Back at the nursery, I asked Stephen why some of my fruit had developed ‘Blossom end rot’ in my pot grown outdoor tomatoes. Was this down to my poor watering habits (sometimes watering no-times a day regime)? Stephen cheered me up by saying that it could well be down to the nutrient make up in the tomato growbags I use. Not a fan of bought growbags, most need lime added to reduce the acidity of the soil. Acidity of the soil has a huge effect on fertility because it controls how available nutrients are to your crops and ‘Blossom end rot’ is down to a lack of available Calcium during the growing process. My poor watering habits don’t help either, so next year I think I’ll stick to my own home-grown compost, grow plants in the ground to reduce the risk of the roots drying out and train the plants as cordons for a larger crop. Could this be the end to my tomato growing problems?

Victoriana Nursery is a family run, specialist fruit and vegetable nursery and the next event they are running for customers is Chilli tasting on Saturday 24th September, with 24 varieties to taste and buy, plus tomato tasting, popcorn making and a produce stall. On top of all this, visitors will receive a 15% discount on pot grown fruit and veg. I found this an irresistible offer when Lucy and I visited and I bought 10 small asparagus plants to create a new bed with (blog to follow!), a Kiwi vine to try out for the first time, tomato seeds (obviously!), and I’ve also ordered some ‘Polka’ autumn fruiting raspberry canes for planting up in November. It’s really worth visiting this most friendly of nurseries for their quality fruit and vegetable plants, choice seeds and great advice!

P.s. Have a look at the Chateau de la Bourdaisiere for some more exciting tomatoes. A veritable tomato heaven with 630 varieties growing!

P.P.S Favourite tomato varieties in 2015


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It’s the first time I’ve been back to Great Dixter since volunteering in February this year and it didn’t take long to feel totally uplifted as I soaked up the delights of the planting. It’s showtime at Great Dixter, with rich colours and textures to thrill the visitor at every turn. Persicaria orientalis above (a member of the knotweed family) was one of the first sights that greeted me as I entered, and this gorgeous annual has also been artfully combined with other plants throughout the gardens.

In the long border, Persicaria orientalis performs a cancan with Rosa Florence Mary Morse, creating a playful and sumptuous riot of colour.

And it grabs your attention too as it dances around the luminescent heads of Kniphofia uvaria Nobilis.

Never a disappointment at this time of year, the Exotic Garden is looking abundant and lush from all angles, packed full of tender perennials, shrubs and annuals.

Taking roses out of their cottage garden setting, Rosa Florence Mary Morse combined with Dahlia Witteman’s superba (with lovely pink centres) blazes out in the exotic garden amongst Tetrapanex papyrifer (left), Eupatorium capillifolium (front-ish) and a sprinkling of Verbena bonariensis.

This glorious whopper of a Dahlia, Emory Paul, is a real show-stopper in the Exotic garden and makes guest appearances throughout the rest of the gardens to great effect too. Many Dahlias are at their best at Great Dixter this time of year and here are some that made me reach for next year’s Dahlia catalogues as soon as I returned home.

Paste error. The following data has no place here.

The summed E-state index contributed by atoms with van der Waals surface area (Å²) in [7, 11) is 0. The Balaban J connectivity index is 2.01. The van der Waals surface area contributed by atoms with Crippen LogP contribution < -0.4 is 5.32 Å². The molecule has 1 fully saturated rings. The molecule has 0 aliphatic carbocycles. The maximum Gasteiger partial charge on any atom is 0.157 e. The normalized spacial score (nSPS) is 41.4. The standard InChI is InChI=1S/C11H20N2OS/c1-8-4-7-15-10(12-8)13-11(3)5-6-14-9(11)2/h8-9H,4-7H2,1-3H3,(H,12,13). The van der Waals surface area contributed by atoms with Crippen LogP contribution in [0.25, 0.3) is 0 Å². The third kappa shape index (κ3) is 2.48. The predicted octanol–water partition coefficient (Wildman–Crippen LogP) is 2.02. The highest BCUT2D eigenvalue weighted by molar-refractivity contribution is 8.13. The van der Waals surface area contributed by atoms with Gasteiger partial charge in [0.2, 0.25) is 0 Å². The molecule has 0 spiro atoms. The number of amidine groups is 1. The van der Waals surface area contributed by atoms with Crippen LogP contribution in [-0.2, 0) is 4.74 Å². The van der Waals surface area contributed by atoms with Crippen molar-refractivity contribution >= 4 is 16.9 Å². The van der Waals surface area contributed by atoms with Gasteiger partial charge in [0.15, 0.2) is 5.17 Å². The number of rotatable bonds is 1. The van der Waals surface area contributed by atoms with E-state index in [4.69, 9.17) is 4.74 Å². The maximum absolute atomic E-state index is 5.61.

Dahlia Chimborazo seems to offer perfection with its lively contrasting colours and slightly wavy petals..

But I also love the relative simplicity of Dahlia coccinea (Great Dixter), glowing here with the deep red of Amaranthus.

Deep crimsony red is also echoed in the cactus form of Dahlia ‘Summer Nights’.

And stopping myself before this becomes a Dahlia blog alone, last and certainly not least, the sweetie-like Dahlia Hillcrest Royal.

As ever, Fergus Garrett and Siew Lee Vorley (right) are incredibly generous in sharing their knowledge (and time!) and this ethos is present throughout the enthusiastic gardening team at Great Dixter. Here seen discussing the planting up of a new bed with Anne Wright Scholarship and Hadlow College student, Jilly (centre). Through the Scholarship, Jilly gets to spend 6 weeks gardening at Great Dixter (very jealous) and seemed to be enjoying every minute when I spoke to her.

The show must go on, and borders and beds are continually developed and replanted at Great Dixter. Above, Fergus Garrett choreographs the planting of a new late summer bed, filled with tender perennials, to elongate the summer season.

It’s exciting to see how the bed comes together as Fergus and his team experiment with plants and their spacing in the bed. Above, Begonia luxurians waits in the wings, ready for planting.

At each stage, the planting is viewed from different angles to see how the bed is knitting together.

Plants are then watered in when situated in their final places.

Et voila! The border looks great with larger plants Setaria palmifolia (bottom left), Begonia luxurians (top left ), Eupatorium capillifolium and Canna Erebus (centre) nestled amongst the bright green leaves of Plectranthus zuluensis and the purple and lime green Coleus. On the weekend of Saturday and Sunday 1st and 2nd October Great Dixter will be hosting a rare plant fairwhere ‘small specialist plant nurseries from Belgium and the Netherlands will have their chestnut pole stands next to famous UK plantsmen, such as Derry Watkins, Bob Brown and Marina Christopher’. Perfect timing for returning to Great Dixter to catch up with this border and to have the opportunity to buy some amazing plants.

For more wonderful Great Dixter plant combinations, click here.

Sunday 2nd October

I did visit the Plant Fair, and 6 weeks later, the bed is looking vibrant and lush during what was an extraordinarily warm (28 degrees) October weekend.

See Guest Dahlia blog by Siew Lee Vorley for planting up Dahlia tubers in spring.

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Ordering Dahlias